I’m a pretty big believer in letting the subconscious have its way in fiction and poetry. Originality, insight, interesting plot twists, arresting metaphors and stunning turns of phrase seem to spring better from the blithe lunatic that broods in back than from the tense paranoiac eyeing customers in front. Yet if the product of the pen is to resonate with other minds, something must often be done to smooth out debilitating idiosyncrasies, to make the language and action legible to the last extent, to make the experience meaningful and worthwhile for the tense paranoiacs manning other shops.
To the end of improving as a revisor, I’ve decided to pick on “Look at Me“, a story I wrote in 2006, six years ago as of this writing. The incident that inspired it occurred two years earlier, I believe, on a visit from Taiwan to Canada with my wife, first child (then about nine months old) and mother-in-law. I’ve chronicled early experiences with the story here and here and critiqued it here and here, and rereading those four posts, I’m tempted to throw my hands up and declare “It is what it is and if no one wants to publish it, so be it.” But that would be damning myself in my progress as a writer and storyteller. No, I must face the pain and get the gain.
I’ve already made a few fresh notes in my creative writing journal, and I’ll get to them in a minute or two, but first I’d like to review a few gems from the posts alluded to above. From “Looking for Trouble“, we have this account:
So I’ve been showing “Look at Me” around. Had a couple of colleagues read it. Had a few students read it.
Two of the students thought it was weird. Senior high school students. Males. One student asked a lot of vocabulary questions. Junior high school student. Female. One student said the style took getting used to, so the story should be in a set, and that the opening had led him to expect a longer and somewhat different story. Pharmaceutical chemist. Age close to fifty. Male.
Both colleagues said they liked it. They sounded sincere. They were able to discuss it at length, indicating that it certainly hadn’t bored them: they were willing to spend some time on it. Mystery Colleague Number One, who took a break from Chinese study to look my story over, suggested the reference to Mount Longevity and its simian denizens needed support earlier in the story, that “where my wife comes from, where we live” in the second paragraph should be phrased more directly to something like “in Taiwan”. He also felt that the sentences read a bit choppily. Age in mid-thirties. Male.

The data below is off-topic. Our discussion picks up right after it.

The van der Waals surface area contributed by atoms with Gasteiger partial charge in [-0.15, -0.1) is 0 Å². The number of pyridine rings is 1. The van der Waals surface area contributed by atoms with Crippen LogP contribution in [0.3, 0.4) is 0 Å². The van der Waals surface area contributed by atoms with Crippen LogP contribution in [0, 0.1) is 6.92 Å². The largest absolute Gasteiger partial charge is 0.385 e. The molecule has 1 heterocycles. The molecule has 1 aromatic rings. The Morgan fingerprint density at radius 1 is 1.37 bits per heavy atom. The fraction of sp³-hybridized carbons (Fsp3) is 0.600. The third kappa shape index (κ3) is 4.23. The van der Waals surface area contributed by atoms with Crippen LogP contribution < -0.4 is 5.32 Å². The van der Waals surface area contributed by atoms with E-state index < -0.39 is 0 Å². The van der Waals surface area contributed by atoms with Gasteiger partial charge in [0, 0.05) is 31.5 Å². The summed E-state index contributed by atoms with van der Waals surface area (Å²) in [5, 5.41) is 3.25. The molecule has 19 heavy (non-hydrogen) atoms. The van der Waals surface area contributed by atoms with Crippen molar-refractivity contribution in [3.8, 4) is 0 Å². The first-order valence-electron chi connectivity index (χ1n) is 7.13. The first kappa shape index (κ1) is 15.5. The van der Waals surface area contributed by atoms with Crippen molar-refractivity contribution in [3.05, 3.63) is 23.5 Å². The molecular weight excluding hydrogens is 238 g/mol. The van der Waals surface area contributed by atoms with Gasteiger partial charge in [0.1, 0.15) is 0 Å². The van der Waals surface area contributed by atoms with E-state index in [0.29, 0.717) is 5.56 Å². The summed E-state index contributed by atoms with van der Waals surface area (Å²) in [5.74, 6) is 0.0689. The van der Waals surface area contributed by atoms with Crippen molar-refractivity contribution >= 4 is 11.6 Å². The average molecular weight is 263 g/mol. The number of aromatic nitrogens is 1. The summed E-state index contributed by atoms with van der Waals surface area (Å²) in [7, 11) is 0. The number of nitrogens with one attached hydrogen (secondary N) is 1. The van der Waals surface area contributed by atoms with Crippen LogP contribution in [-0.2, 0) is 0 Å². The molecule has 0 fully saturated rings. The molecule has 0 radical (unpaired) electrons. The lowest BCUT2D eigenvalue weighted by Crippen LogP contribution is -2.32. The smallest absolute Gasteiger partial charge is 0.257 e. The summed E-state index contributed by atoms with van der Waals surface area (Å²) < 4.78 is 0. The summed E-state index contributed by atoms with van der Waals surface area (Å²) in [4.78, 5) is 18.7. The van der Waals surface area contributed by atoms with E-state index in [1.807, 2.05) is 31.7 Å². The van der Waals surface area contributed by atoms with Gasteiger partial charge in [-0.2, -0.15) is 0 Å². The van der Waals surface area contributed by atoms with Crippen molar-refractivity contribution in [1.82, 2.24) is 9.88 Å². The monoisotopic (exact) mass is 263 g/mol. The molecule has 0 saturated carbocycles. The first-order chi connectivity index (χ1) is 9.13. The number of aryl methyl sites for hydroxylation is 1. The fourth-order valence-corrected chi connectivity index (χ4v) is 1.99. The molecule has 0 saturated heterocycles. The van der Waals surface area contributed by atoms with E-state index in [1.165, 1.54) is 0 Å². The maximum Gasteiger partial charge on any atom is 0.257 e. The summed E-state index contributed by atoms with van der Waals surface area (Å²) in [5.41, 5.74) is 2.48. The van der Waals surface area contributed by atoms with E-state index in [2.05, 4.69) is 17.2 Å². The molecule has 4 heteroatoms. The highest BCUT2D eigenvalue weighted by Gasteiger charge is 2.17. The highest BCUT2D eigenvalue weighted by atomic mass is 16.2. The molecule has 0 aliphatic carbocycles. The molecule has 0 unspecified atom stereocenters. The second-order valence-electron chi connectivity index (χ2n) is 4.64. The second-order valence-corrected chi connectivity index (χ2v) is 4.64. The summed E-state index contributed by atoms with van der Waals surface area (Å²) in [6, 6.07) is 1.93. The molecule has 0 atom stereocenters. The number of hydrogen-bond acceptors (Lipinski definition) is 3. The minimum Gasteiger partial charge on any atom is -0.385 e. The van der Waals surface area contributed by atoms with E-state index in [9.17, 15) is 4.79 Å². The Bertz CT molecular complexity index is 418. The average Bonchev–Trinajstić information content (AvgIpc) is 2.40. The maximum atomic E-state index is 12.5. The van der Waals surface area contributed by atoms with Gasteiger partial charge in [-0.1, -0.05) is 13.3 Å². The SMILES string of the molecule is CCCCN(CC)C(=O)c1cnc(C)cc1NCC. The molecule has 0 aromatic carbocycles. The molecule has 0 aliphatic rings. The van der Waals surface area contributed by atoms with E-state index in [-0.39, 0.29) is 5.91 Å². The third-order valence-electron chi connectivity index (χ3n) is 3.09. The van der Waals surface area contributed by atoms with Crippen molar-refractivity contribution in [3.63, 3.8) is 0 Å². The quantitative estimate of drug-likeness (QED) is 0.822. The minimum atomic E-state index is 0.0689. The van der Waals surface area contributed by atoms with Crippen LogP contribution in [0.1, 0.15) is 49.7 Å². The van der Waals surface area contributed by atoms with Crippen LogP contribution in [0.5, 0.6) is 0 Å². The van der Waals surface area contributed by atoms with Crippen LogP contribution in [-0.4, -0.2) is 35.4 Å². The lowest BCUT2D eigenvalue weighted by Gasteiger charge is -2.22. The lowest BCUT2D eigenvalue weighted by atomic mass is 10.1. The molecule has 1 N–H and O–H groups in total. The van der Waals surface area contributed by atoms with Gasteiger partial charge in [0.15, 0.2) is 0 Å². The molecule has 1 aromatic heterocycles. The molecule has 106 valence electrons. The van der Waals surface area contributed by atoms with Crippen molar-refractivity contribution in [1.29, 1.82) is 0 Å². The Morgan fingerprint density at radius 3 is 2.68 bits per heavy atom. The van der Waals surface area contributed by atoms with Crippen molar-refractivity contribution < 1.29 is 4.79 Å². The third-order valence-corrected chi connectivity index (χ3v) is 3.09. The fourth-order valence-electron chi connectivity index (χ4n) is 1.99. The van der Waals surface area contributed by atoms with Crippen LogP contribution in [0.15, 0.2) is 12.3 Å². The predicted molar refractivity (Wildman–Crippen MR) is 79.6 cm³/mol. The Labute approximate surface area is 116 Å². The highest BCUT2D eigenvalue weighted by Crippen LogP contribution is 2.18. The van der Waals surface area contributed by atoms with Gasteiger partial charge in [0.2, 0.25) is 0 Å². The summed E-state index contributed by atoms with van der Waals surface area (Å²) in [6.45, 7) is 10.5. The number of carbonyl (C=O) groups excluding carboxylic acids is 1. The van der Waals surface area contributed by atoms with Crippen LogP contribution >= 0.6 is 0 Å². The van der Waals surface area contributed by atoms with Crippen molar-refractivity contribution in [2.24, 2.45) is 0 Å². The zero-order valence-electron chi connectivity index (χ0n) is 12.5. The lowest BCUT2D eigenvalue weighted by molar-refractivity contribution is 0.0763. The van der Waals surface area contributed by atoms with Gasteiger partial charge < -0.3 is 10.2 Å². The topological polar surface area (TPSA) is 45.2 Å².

Mystery Colleague Number Two, who paused in his progress out the door after the last class to look my story over, suggested the “cinematic flashbacks” between Victoria and Taiwan needed clarification. Age in early fifties. Male.
My mother, who read it yesterday during an MSN chat, said it was well-written but dark, too dark for her tastes. No hope. No light. Ironic, since I originally planned to improve on reality by having the protagonist interact with the girls and bring some sort of redemption. I am not as pessimistic about human nature as some of my stories and poems may suggest.
I myself, after rereading it a few times, couldn’t help feeling that it read a bit pretentiously, amateurishly.
Right then. Let’s summarise or at least tease out the criticisms.
Senior high school students, male: weird.
Junior high school student, female: vocabulary.
Pharmaceutical chemist, late 40s: unfamiliar style (better in set), opening suggests longer and different story.
The British, Americans and Canadians
English teacher, 30s: support Mount Longevity reference earlier, name Taiwan.
English teacher, early 50s: clarify flashbacks between Victoria and Taiwan.
Mother, early 60s: well written, dark (no hope, no light).
Author, 42: pretentious, amateurish.
Based on the list, I think it is safe to say that I am my own harshest critic, at least verbally–and in this instance. Dismissing the first two criticisms as culture- and language-related in ways that do not concern us in this case, the second-to-last criticism as a matter of personal taste and the last criticism as chronic acute humility, we are left with five points to consider:
an opening that promises a different length and type of story
a reference that would benefit from earlier support
a location better named than alluded to
I am frankly uncertain what the first and last mean. The pharmaceutical chemist’s notion of style may include voice and tense, and the present tense first person plural narrator is definitely unusual; I am considering changing it to conventional past tense first or third person singular–and yet experience tells me to leave it as is: the lunatic in the back has reasons for both voice and tense, unclear to me now but promising to have significance. There is a sort of feverish, floating airiness to what I would call the style, perhaps due to what I would now call the “cubist” juxtaposition of time and place in consciousness (“flashbacks” in one colleague’s parlance). Interestingly, I only began to think about “cubing the consciousness” of the narrator the other day, long after writing it and having entirely forgotten the use I’d made of references to Maple Ridge and Taiwan. And there is my answer. Voice and tense facilitate the slicing and re-angling of thought, thought which guides and explains the action.